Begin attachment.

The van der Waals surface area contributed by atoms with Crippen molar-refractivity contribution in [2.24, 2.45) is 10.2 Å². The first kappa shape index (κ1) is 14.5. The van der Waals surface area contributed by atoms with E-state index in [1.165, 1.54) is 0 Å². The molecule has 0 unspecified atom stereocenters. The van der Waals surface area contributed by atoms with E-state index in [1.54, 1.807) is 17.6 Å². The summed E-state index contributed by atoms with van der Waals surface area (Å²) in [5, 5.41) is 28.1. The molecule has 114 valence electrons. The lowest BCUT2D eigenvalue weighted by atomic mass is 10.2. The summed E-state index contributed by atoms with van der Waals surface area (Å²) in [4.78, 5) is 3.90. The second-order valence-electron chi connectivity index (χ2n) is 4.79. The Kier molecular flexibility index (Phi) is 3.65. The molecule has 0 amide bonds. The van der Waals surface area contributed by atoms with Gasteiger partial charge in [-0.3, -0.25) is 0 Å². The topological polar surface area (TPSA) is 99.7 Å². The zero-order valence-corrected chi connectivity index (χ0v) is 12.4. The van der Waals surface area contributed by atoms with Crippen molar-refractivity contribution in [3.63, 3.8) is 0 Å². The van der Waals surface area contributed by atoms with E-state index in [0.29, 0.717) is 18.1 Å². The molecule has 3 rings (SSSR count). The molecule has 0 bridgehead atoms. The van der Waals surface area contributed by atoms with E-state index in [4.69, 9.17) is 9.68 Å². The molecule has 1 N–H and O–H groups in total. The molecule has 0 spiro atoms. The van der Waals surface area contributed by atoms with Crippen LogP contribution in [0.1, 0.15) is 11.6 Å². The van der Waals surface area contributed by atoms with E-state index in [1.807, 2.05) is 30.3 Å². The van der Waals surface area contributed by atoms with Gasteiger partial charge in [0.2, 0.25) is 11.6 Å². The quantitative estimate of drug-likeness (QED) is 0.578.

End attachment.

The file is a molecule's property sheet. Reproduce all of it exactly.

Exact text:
The van der Waals surface area contributed by atoms with Crippen molar-refractivity contribution in [2.24, 2.45) is 10.2 Å². The first kappa shape index (κ1) is 14.5. The van der Waals surface area contributed by atoms with E-state index in [1.165, 1.54) is 0 Å². The molecule has 0 unspecified atom stereocenters. The van der Waals surface area contributed by atoms with E-state index in [1.54, 1.807) is 17.6 Å². The summed E-state index contributed by atoms with van der Waals surface area (Å²) in [5, 5.41) is 28.1. The molecule has 114 valence electrons. The lowest BCUT2D eigenvalue weighted by atomic mass is 10.2. The summed E-state index contributed by atoms with van der Waals surface area (Å²) in [4.78, 5) is 3.90. The second-order valence-electron chi connectivity index (χ2n) is 4.79. The Kier molecular flexibility index (Phi) is 3.65. The molecule has 0 amide bonds. The van der Waals surface area contributed by atoms with Gasteiger partial charge in [-0.3, -0.25) is 0 Å². The topological polar surface area (TPSA) is 99.7 Å². The zero-order valence-corrected chi connectivity index (χ0v) is 12.4. The van der Waals surface area contributed by atoms with Crippen molar-refractivity contribution in [3.63, 3.8) is 0 Å². The van der Waals surface area contributed by atoms with E-state index in [0.29, 0.717) is 18.1 Å². The molecule has 3 rings (SSSR count). The molecule has 0 bridgehead atoms. The van der Waals surface area contributed by atoms with E-state index in [4.69, 9.17) is 9.68 Å². The molecule has 1 N–H and O–H groups in total. The molecule has 0 spiro atoms. The van der Waals surface area contributed by atoms with Crippen LogP contribution in [0.1, 0.15) is 11.6 Å². The van der Waals surface area contributed by atoms with E-state index in [1.807, 2.05) is 30.3 Å². The van der Waals surface area contributed by atoms with Gasteiger partial charge in [0.2, 0.25) is 11.6 Å². The quantitative estimate of drug-likeness (QED) is 0.578.